We assessed the visual scanning data for outliers in each group separately. We calculated the interquartile range (IQR) (i.e., the difference between the 75th and 25th percentiles) for each of the seven scanning parameters of each image category and deleted any value that was greater than 1.5 IQR from the end points of the range. This resulted in the deletion of 1.7 % of the HC data and 2.1 % of the PD data.
Results
The analyses that follow consist of mixed design analyses of variance (ANOVAs) followed by posthoc analyses when appropriate. For clarity, only those analyses revealing significant effects of interest are reported.
Comparisons of group performances on the Emotion categorization and Landscape categorization tasks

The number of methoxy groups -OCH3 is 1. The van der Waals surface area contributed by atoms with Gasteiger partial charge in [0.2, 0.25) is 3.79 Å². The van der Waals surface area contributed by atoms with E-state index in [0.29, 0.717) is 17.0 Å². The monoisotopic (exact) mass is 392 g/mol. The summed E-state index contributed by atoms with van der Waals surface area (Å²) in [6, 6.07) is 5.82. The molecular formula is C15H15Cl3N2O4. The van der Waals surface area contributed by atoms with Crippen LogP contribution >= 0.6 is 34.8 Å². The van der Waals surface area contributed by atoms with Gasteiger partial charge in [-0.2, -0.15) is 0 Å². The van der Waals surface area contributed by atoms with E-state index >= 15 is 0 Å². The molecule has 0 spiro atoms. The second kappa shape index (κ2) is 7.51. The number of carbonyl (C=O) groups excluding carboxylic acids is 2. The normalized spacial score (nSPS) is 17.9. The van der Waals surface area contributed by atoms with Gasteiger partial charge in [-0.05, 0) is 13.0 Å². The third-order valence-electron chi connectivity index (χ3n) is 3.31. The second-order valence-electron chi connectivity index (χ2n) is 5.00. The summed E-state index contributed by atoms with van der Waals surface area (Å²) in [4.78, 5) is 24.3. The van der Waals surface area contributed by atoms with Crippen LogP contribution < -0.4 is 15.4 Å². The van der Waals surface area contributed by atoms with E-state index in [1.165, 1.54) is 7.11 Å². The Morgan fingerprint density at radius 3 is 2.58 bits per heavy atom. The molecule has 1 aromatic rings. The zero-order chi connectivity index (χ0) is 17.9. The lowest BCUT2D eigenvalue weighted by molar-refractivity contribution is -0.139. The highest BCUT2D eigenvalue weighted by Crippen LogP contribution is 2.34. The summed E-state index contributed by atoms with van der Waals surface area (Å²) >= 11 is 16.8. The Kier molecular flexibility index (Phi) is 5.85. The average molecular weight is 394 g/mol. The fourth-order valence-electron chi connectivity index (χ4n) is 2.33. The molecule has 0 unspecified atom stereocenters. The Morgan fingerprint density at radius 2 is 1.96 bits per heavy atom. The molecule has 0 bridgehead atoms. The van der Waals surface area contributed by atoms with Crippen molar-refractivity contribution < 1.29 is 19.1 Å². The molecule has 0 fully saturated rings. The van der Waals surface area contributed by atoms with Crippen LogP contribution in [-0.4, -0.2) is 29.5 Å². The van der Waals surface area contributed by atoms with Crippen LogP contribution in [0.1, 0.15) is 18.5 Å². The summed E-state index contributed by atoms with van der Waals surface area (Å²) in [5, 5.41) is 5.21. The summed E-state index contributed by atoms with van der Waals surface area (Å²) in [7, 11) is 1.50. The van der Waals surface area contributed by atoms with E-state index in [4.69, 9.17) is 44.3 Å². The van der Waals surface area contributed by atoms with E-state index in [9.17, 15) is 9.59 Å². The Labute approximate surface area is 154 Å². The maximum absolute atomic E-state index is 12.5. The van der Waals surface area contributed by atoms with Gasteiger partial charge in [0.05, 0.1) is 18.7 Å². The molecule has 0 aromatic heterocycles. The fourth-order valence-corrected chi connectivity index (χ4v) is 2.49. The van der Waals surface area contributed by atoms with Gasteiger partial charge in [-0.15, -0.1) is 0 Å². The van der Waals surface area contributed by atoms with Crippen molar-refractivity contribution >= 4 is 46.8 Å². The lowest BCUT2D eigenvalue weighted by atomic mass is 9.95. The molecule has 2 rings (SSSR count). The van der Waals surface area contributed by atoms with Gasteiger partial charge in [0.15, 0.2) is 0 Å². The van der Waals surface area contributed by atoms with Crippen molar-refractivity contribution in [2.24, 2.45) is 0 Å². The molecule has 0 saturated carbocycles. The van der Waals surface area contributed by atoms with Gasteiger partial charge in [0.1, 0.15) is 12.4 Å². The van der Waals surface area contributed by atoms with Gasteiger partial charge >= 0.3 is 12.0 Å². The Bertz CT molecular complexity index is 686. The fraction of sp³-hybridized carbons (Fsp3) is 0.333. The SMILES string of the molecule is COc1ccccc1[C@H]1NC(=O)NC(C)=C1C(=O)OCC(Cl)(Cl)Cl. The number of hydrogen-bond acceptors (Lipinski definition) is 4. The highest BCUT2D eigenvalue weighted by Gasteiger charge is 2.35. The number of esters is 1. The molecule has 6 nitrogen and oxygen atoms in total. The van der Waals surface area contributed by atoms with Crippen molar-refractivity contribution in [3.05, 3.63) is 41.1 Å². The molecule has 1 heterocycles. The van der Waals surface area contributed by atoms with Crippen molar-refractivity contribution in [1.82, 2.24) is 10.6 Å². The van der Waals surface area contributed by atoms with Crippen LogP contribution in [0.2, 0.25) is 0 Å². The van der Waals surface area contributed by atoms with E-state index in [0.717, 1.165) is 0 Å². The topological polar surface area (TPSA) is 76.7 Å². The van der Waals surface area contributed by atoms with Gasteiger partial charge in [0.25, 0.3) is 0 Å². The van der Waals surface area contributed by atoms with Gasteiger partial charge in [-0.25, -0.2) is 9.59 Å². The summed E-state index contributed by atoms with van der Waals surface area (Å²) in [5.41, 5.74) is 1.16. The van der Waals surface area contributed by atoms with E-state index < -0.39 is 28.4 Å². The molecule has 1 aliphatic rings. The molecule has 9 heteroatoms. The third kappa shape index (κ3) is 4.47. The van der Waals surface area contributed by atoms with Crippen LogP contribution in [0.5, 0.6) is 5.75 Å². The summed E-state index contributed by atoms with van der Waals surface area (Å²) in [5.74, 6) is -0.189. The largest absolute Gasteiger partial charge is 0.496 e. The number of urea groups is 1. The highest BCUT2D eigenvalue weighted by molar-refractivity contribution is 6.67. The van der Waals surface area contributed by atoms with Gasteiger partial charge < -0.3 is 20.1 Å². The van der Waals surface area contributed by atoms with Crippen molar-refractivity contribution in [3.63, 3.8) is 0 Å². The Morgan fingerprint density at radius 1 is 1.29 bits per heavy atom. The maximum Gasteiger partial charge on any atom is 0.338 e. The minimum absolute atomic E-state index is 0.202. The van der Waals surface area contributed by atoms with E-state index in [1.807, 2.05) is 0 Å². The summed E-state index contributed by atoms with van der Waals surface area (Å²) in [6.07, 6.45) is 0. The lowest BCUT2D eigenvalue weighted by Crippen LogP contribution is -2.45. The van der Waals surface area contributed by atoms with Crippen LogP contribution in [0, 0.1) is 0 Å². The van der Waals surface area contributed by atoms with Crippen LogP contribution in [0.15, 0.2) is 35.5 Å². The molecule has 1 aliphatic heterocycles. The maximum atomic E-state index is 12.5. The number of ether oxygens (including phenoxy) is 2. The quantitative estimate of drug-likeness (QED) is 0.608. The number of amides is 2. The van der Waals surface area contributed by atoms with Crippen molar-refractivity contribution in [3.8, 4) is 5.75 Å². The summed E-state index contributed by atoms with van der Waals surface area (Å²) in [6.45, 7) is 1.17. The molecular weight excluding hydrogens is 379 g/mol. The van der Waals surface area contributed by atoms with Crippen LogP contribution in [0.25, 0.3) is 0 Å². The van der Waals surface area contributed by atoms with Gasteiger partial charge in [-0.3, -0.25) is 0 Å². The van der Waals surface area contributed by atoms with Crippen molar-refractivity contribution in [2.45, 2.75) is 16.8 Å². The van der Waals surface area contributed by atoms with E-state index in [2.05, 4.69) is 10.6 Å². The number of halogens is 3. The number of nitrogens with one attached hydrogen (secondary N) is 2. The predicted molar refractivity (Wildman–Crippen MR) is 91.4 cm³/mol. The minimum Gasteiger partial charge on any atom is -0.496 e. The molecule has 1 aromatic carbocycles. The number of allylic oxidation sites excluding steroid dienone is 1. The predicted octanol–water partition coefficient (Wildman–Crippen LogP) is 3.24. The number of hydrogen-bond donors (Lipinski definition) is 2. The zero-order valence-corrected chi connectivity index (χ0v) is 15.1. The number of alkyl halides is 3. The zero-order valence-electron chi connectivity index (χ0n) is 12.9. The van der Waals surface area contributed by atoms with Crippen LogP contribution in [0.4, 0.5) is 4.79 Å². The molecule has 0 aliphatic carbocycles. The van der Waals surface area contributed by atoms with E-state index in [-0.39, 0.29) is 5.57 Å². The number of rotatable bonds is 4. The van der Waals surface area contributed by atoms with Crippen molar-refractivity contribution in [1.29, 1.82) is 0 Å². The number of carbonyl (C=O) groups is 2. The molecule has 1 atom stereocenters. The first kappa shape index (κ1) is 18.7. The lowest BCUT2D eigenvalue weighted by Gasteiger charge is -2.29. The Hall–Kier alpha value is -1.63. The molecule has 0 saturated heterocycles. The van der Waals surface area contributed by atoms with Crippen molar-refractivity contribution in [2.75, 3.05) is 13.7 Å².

Our original findings from comparisons of the emotion categorization and landscape categorization tasks, described in detail in Clark et al., (2008), are replicated in the current sub-sample of the original cohort. We found that PD participants were impaired at recognizing facial expressions of Anger (t [34] = 2.66, p< .05) and Surprise (t [34] = 3.07, p< .01). Differences in side of motor-symptom onset were assessed, as the right hemisphere is thought to be more active than the left in processing emotional material (e.g., Blonder, Bowers, & Heilman, 1991; Borod, 1993; Bowers, Bauer, Coslett, & Heilman, 1985; Gur, Skolnick, & Gur, 1994; Narumoto, Okada, Sadato, Fukui, & Yonekura, 2001; Rapcsak, Kaszniak, & Rubens, 1989; Sato, Kochiyama, Yoshikawa, Naito, & Matsumura, 2004), and it is known that in PD, side of disease onset is associated with dysfunction of hemisphere-specific cognitive abilities (e.g., Amick, Grace, & Chou, 2006; Amick, Schendan, Ganis, & Cronin-Golomb, 2006; Davidsdottir, Wagenaar, Young, & Cronin-Golomb, 2008; Schendan, Amick, & Cronin-Golomb, 2009). Results from comparisons of RPD, LPD, and HC individuals indicated that impairments in the recognition of Angry facial expressions were driven by the LPD group compared to the HC group (F [2, 33] = 6.10, p< .01; post hoc, p< .01) and that impairments in the recognition of Surprise facial expressions were driven by the poorer performance of the RPD group compared to the LPD group and the HC group (F [2, 33] = 10.32, p< .001; post hoc, p< .05, p< .001 respectively). Because evidence suggests that women and men may experience PD differently (e.g., Haaxma et al., 2007; Shulman, 2007), and because male-female differences in emotion recognition have been reported (Hall, Carter, Horgan, & Fischer, 2000; Hall & Matsumoto, 2004; Thayer & Johnsen, 2000), we also examined male-female differences in emotion categorization in our groups. Men with PD demonstrated a further impairment in the recognition of Fearful facial expressions compared to women with PD (t [14] = 2.32, p< .05) and HC men (t [16] = 2.90, p< .05). The PD and HC groups did not differ in recognition of landscape categories (all p-values >.05). Group mean accuracy scores for performance on the facial expression and landscape categorization tasks are presented in Table 2.